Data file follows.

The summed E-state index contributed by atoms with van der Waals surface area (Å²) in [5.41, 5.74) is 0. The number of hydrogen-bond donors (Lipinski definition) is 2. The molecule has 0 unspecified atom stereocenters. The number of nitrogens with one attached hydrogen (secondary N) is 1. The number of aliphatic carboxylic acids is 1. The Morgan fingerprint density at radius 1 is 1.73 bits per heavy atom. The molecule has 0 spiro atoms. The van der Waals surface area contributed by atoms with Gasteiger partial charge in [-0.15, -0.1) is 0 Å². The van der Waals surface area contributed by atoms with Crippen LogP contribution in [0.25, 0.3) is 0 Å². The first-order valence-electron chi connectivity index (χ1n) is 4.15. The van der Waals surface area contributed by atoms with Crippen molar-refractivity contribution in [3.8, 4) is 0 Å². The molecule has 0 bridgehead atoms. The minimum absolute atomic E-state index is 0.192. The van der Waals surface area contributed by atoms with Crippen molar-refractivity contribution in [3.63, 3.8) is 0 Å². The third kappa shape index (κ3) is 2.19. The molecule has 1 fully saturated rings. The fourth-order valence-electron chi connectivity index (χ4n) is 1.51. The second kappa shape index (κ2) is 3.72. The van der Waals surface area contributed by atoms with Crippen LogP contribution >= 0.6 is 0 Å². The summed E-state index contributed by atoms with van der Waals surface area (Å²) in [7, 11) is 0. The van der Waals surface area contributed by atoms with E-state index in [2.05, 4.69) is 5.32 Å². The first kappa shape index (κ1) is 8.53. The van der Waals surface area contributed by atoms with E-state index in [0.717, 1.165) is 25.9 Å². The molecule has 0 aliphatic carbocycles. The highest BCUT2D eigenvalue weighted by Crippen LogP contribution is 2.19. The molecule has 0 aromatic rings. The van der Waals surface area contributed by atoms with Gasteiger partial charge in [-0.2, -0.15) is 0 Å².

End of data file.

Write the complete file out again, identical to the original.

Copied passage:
The summed E-state index contributed by atoms with van der Waals surface area (Å²) in [5.41, 5.74) is 0. The number of hydrogen-bond donors (Lipinski definition) is 2. The molecule has 0 unspecified atom stereocenters. The number of nitrogens with one attached hydrogen (secondary N) is 1. The number of aliphatic carboxylic acids is 1. The Morgan fingerprint density at radius 1 is 1.73 bits per heavy atom. The molecule has 0 spiro atoms. The van der Waals surface area contributed by atoms with Gasteiger partial charge in [-0.15, -0.1) is 0 Å². The van der Waals surface area contributed by atoms with Crippen LogP contribution in [0.25, 0.3) is 0 Å². The first-order valence-electron chi connectivity index (χ1n) is 4.15. The van der Waals surface area contributed by atoms with Crippen molar-refractivity contribution in [3.8, 4) is 0 Å². The molecule has 0 bridgehead atoms. The minimum absolute atomic E-state index is 0.192. The van der Waals surface area contributed by atoms with Crippen molar-refractivity contribution in [3.63, 3.8) is 0 Å². The third kappa shape index (κ3) is 2.19. The molecule has 1 fully saturated rings. The fourth-order valence-electron chi connectivity index (χ4n) is 1.51. The second kappa shape index (κ2) is 3.72. The van der Waals surface area contributed by atoms with Crippen LogP contribution >= 0.6 is 0 Å². The summed E-state index contributed by atoms with van der Waals surface area (Å²) in [7, 11) is 0. The van der Waals surface area contributed by atoms with E-state index in [2.05, 4.69) is 5.32 Å². The first kappa shape index (κ1) is 8.53. The van der Waals surface area contributed by atoms with E-state index in [0.717, 1.165) is 25.9 Å². The molecule has 0 aliphatic carbocycles. The highest BCUT2D eigenvalue weighted by Crippen LogP contribution is 2.19. The molecule has 0 aromatic rings. The van der Waals surface area contributed by atoms with Gasteiger partial charge in [-0.2, -0.15) is 0 Å².